India aims for the Moon with launch of Chandrayaan 3

The ambitious mission comes as India signs the US-led Artemis Accords to shape future global lunar activities.

August 23 edit: The landing was successful!

Liftoff of the Moonbound Chandrayaan 3 by a GSLV Mk III rocket. Credit: ISRO

On July 14, Friday at 14:35 IST (09:05 UTC), the Indian Space Research Organization (ISRO) launched the robotic Chandrayaan 3 spacecraft for a second attempt to land on the Moon. This is India’s second such try, as the lander on the 2019 Chandrayaan 2 mission unfortunately crashed during its final descent phase. Chandrayaan 2 wasn’t a complete failure as India did deploy its second lunar orbiter, which continues to provide valuable data for lunar science as well as future exploration planning.

A leg up for sticking the lunar landing

The Chandrayaan 3 spacecraft stack is seen here mounted in an acoustic chamber. The stack comprises the lander and an orbiter for co-flight until lunar orbit. Credit: ISRO

The 1752-kilogram Chandrayaan 3 lander, named Vikram after the father of the Indian space program Vikram Sarabhai, is 280 kilograms heavier than its predecessor. Not only does it carry more fuel to better stay on its intended trajectory to the lunar surface, ISRO has built into Vikram far more redundancies and safeguards to gracefully touchdown this time around. This includes several upgrades such as strengthened legs to absorb mechanical shocks of touchdown, a new velocity sensor for enhanced navigation measurements, and software improvements to accommodate sensor failures. Combined with numerous ground tests, ISRO has left no stone unturned to get India in history as the fourth country to achieve a lunar landing, following the USSR, the US, and China.

“Instead of a success-based design, ISRO has this time opted for a failure-based design,” said ISRO’s chairman S. Somanath during a July 6 press briefing. That is, for Chandrayaan-3, ISRO has focused on what can fail and how those failures can be prevented. “We looked at sensor failure, engine failure, algorithm failure, calculation failure,” Somanath said.

For launch, ISRO mated the lander to a 2148-kilogram orbiter. At 3,900 kilograms, the combined stack was just within the lift limit of their ride to space—the GSLV Mk III rocket that is also India’s most powerful. After being deployed to a highly elliptical Earth orbit of ~170 by 36,500 kilometers, the Chandrayaan 3 orbiter will propel Vikram to and around the Moon, and then maneuver it into a circular polar orbit of 100 kilometers above the lunar surface.

Mission profile of Chandrayaan 3. Credit: ISRO

Vikram will then detach itself from the orbiter to close in on the Moon, and on August 23 begin an autonomous descent to the surface by orchestrating its four 800-newton engines and eight thrusters based on continuous distance, velocity, orientation, and imaging input from its sensors. If all goes to plan, the solar-powered lander will confirm its touchdown from the Moon.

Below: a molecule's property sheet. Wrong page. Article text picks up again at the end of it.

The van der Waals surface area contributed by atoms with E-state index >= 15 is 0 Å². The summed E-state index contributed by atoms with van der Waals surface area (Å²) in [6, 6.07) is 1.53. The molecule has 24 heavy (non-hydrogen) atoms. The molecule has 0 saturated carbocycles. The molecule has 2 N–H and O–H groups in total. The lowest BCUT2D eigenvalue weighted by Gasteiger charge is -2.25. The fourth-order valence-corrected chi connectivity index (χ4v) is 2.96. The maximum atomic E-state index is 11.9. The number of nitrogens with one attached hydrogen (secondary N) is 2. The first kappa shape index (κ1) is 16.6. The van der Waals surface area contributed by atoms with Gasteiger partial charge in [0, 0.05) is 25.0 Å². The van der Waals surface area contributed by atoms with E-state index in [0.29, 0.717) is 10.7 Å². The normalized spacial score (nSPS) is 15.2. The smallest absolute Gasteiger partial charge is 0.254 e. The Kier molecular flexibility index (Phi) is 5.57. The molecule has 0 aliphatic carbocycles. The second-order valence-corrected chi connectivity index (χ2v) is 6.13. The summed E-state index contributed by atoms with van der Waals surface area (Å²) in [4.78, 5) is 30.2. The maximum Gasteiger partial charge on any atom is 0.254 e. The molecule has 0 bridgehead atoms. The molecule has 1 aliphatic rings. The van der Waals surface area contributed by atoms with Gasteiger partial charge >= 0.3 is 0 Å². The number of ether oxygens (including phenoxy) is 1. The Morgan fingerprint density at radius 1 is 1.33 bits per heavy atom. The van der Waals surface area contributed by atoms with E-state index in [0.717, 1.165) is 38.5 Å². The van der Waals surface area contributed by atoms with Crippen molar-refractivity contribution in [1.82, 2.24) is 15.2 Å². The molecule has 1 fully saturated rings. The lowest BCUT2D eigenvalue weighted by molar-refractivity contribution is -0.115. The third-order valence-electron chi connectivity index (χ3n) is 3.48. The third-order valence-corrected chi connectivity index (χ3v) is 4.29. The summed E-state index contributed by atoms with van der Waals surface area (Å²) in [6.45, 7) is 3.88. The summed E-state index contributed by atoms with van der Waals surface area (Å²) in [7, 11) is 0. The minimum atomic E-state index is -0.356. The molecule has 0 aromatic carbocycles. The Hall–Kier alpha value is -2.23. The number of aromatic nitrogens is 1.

A lunar region never explored

Located at the near-polar location of 69.37 S, 32.35 E, Chandrayaan 3’s target landing site is a geologically rich region embedded in a larger rocky highland. ISRO scientists and engineers chose it based on high-resolution photos and data from their Chandrayaan 2 orbiter as well as NASA’s Lunar Reconnaissance Orbiter.

“This is the first ever surface exploration of a high-latitude near-polar region, something that’s never [been] measured in-situ,” says Anil Bhardwaj, director of the Physical Research Laboratory in Ahmedabad, India, and a scientist involved in several of the nation’s planetary missions.

The landing sites of Chandrayaan 2 and 3 are marked as CH-2 and CH-3 respectively in these orthographic views of the Moon’s nearside and south pole. Click to explore on an interactive map. Credit: LROC Quickmap / Markings by Jatan Mehta

To begin Chandrayaan 3’s surface mission, Vikram will deploy a 26-kilogram rover called Pragyan via a ramp. The six-wheeled, solar-powered rover will communicate to and from Earth via the lander, as it explores the landing region for 14 Earth days—or one lunar day—with a traverse path optimized for engineering safety versus scientific return.

Pragyan carries two spectrometers to help scientists determine what elements and minerals make up the soil and rocks around the landing region. One of these is the APXS, a miniaturized, 0.7-kilogram X-ray spectrometer. APXS proved particularly challenging to realize, says its principal investigator Santosh Vadawale, an astrophysicist at PRL. “For APXS to work, it has to be within 5 centimeters of its target,” he explains. “It took multiple design iterations to make such a mass-constrained instrument deployable without a traditional robotic arm.” The instrument protrudes the rover’s front, and rotates by 90 degrees to study the material below it.

Procuring the radioactive Curium-244 source central to APXS wasn’t straightforward either. “It’s available only from Russia, even for NASA’s Mars rovers needing the same,” notes Vadawale. The instrument’s lead engineer M. Shanmugam adds, “The procurement started in 2010, and took about 7 years.”